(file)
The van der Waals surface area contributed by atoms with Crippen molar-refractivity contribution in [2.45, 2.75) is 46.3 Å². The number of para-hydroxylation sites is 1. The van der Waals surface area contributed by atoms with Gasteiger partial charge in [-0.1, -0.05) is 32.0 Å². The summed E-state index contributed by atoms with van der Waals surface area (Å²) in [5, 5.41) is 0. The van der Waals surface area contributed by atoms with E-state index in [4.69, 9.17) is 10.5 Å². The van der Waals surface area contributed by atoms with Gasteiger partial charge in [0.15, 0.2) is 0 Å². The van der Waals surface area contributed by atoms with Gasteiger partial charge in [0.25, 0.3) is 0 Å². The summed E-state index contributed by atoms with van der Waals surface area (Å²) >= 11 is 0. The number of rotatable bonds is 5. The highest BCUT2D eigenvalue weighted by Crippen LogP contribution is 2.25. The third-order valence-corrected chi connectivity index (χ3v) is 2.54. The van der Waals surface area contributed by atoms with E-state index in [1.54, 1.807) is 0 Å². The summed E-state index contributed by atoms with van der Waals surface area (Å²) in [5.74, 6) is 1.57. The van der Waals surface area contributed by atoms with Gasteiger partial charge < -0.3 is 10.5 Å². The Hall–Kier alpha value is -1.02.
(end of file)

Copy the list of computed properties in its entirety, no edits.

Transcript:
The van der Waals surface area contributed by atoms with Crippen molar-refractivity contribution in [2.45, 2.75) is 46.3 Å². The number of para-hydroxylation sites is 1. The van der Waals surface area contributed by atoms with Gasteiger partial charge in [-0.1, -0.05) is 32.0 Å². The summed E-state index contributed by atoms with van der Waals surface area (Å²) in [5, 5.41) is 0. The van der Waals surface area contributed by atoms with E-state index in [4.69, 9.17) is 10.5 Å². The van der Waals surface area contributed by atoms with Gasteiger partial charge in [0.15, 0.2) is 0 Å². The van der Waals surface area contributed by atoms with Gasteiger partial charge in [0.25, 0.3) is 0 Å². The summed E-state index contributed by atoms with van der Waals surface area (Å²) >= 11 is 0. The number of rotatable bonds is 5. The highest BCUT2D eigenvalue weighted by Crippen LogP contribution is 2.25. The third-order valence-corrected chi connectivity index (χ3v) is 2.54. The van der Waals surface area contributed by atoms with E-state index in [1.54, 1.807) is 0 Å². The summed E-state index contributed by atoms with van der Waals surface area (Å²) in [5.74, 6) is 1.57. The van der Waals surface area contributed by atoms with Gasteiger partial charge < -0.3 is 10.5 Å². The Hall–Kier alpha value is -1.02.